FALMOUTH – After seven years of fundraising, the Falmouth Skate Park Committee is preparing to break ground on a $300,000 new skate park on land near the old park at the Trotting Park Fields off Gifford Street.
They are hoping to break ground this fall or this winter and have the park completed by next summer.
Within the last year, the project has qualified for a number of large grants that will allow the project to happen, according to Dr. Keith Bleiler, chairman of the Falmouth Skate Park Association, which now has non-profit status so that donations are tax-deductible.
Bleiler, 45, is a skateboard enthusiast himself, as are two of his three children.
Bleiler said project organizers have projected the amount they need is $275,000 to $300,000 for “pie-in-the-sky, dream, Venice Beach-style concrete skate park.”
The committee has raised approximately $250,000 of the $300,000 through grants that Bleiler said is needed to build the park the committee wants, “the kind of custom, built in ground, concrete skate park that we need.”
To raise the additional money, Bleiler said the plan is for a donor program where people can purchase engraved bricks similar to those in front of Falmouth Public Library. The bricks cost $250 for a 4″ by 8″ brick or $350 for an 8″ by 8″ brick.
“This is our last push to raise some of these extra funds to make this space available for kids who aren’t involved in organized sports or prefer this action sport-style outlet,” Bleiler said.
The skate park can be used by not just skateboarders, Bleiler said, but also BMX bikes and skooters.
The group received a large grant from Community Preservation Act funding. The project falls under the recreation category of the Community Preservation Act. Funds used under the act also go for historic preservation, affordable housing and open space.
The project qualifies for the funding because they are using land adjacent to the old skate park. Previously, skate park organizers were told they did not qualify for the funds because they were told the project was a renovation and not a new project.
They have also received grants from the Lorusso Foundation, Kelly Foundation, Woods Hole Foundation, Cape Cod Five Foundation the Cape Cod Falmouth Fund and the Tony Hawk Foundation.
Bleiler explained why the skate park costs so much. “The old style parks were basically an asphalt slab with pre-formed concrete forms on them and you could get one of those put together for real short money back in the day,” he said. “But this style skate park was really not very popular from the get-go.”
He acknowledged it was a way for a town to get a skate park that cost around $100,000.
The skate park that Falmouth is planning has a longer life expectancy because the entire skate park is concrete. There are structures and features within the skate park that are technically engineered, “so you have perfect transitions.”
“You have features in it that are permanent and are not going to require any kind of long term maintenance. Plus this is bigger than your average style community New England skate park,” he said, adding that Falmouth’s skate park is on the low end of skate parks which can go to $2 to $3 million.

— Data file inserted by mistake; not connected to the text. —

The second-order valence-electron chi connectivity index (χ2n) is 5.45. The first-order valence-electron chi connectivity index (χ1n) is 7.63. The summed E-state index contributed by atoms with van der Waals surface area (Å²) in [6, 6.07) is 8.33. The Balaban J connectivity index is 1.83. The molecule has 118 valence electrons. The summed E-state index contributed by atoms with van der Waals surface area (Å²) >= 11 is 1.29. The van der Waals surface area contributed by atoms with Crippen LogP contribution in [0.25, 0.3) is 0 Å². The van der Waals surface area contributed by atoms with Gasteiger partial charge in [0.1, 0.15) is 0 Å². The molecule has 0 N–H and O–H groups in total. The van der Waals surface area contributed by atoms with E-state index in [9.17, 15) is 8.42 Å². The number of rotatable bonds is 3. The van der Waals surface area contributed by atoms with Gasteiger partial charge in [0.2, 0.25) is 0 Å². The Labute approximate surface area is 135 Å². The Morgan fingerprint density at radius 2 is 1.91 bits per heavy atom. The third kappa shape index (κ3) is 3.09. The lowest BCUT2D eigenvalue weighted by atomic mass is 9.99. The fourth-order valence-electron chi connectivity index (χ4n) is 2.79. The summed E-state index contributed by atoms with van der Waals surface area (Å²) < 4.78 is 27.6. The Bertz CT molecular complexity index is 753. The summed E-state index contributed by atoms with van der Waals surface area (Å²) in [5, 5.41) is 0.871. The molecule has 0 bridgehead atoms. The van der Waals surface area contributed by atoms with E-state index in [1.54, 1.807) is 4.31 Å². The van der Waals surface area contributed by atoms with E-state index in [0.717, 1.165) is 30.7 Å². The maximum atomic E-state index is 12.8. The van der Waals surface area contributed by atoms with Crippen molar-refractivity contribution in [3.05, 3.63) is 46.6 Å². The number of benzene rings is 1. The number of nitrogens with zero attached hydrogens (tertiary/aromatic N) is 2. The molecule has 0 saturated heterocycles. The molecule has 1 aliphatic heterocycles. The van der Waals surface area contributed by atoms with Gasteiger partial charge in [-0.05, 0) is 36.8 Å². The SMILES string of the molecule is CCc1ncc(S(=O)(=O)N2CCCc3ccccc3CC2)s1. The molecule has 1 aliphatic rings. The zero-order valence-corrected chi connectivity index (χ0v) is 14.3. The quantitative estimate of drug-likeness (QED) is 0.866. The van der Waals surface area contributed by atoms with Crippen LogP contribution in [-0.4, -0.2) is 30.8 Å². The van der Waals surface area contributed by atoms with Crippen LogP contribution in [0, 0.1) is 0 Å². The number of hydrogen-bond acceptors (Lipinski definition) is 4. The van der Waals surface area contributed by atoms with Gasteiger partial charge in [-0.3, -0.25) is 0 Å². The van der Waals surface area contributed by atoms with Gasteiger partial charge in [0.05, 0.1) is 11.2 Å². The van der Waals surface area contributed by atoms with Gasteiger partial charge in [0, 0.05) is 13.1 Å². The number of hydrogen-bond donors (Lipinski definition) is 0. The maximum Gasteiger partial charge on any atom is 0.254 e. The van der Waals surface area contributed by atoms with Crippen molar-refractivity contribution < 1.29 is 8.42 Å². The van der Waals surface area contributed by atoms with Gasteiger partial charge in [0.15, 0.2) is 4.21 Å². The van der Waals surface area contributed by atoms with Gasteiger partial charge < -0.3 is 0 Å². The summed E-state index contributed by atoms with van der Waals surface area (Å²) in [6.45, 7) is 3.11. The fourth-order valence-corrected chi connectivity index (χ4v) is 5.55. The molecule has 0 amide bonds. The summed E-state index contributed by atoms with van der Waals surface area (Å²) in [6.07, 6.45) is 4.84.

He said the Charles River Skate Park costs about $2.5 million and is similar to Falmouth’s park but larger.
He said both Wellfleet and Hingham have skate parks is similar to what Falmouth is planning: all concrete with larger bowls and street features, like benches and stair steps.
Falmouth skate park is also planned to have a “rain garden” with grass, bbq areas and picnic tables in the middle of the park.
Bleiler said they are hoping the bike path will connect from Trotting Park Road to the Shining Sea Bikeway.
“It’s an exciting avenue of outdoor recreation,” he said.
Bleiler said that the current park typically gets 10 to 20 kids at the park. On weekends, there are typically 20 kids there. In Hingham, the skate park is the most used piece of recreational space in their entire town, surpassing athletic fields and basketball courts.
“It’s open from dusk to dawn and is free,” he said.
Bleiler said he still enjoys skateboarding. His children are also involved. When they moved to Falmouth 10 years ago, they set to work to organize a project to construct a new park.
As for the old park, Bleiler said, “It’s really served its purpose well, but the time has come to get things changed up here a little bit.”
Bleiler said he got involved because kids wanted a new skate park but they needed help negotiating the town bureaucracy “and to put a positive slant on skateboarding.”
“These kids are athletes and they’re really not viewed as athletes but you just look at X Games or the Gravity Games and you can see the public perception is changing,” he said.
Two of Bleiler’s three children are also involved in skateboarding. His daughter does not skateboard, but his two sons, one who is a senior in high school and another in junior high school are both fans of the activity. The younger one enjoys BMX and free-style BMX riding and the older one is an avid skateboarder, Bleiler said.
“That’s really his first love. Every year he’s doing something I never imagined I could do,” Bleiler said.
He said he tells his sons that skateboarding will always be something they can enjoy. “They can enjoy this life-long, the way I have,” he said.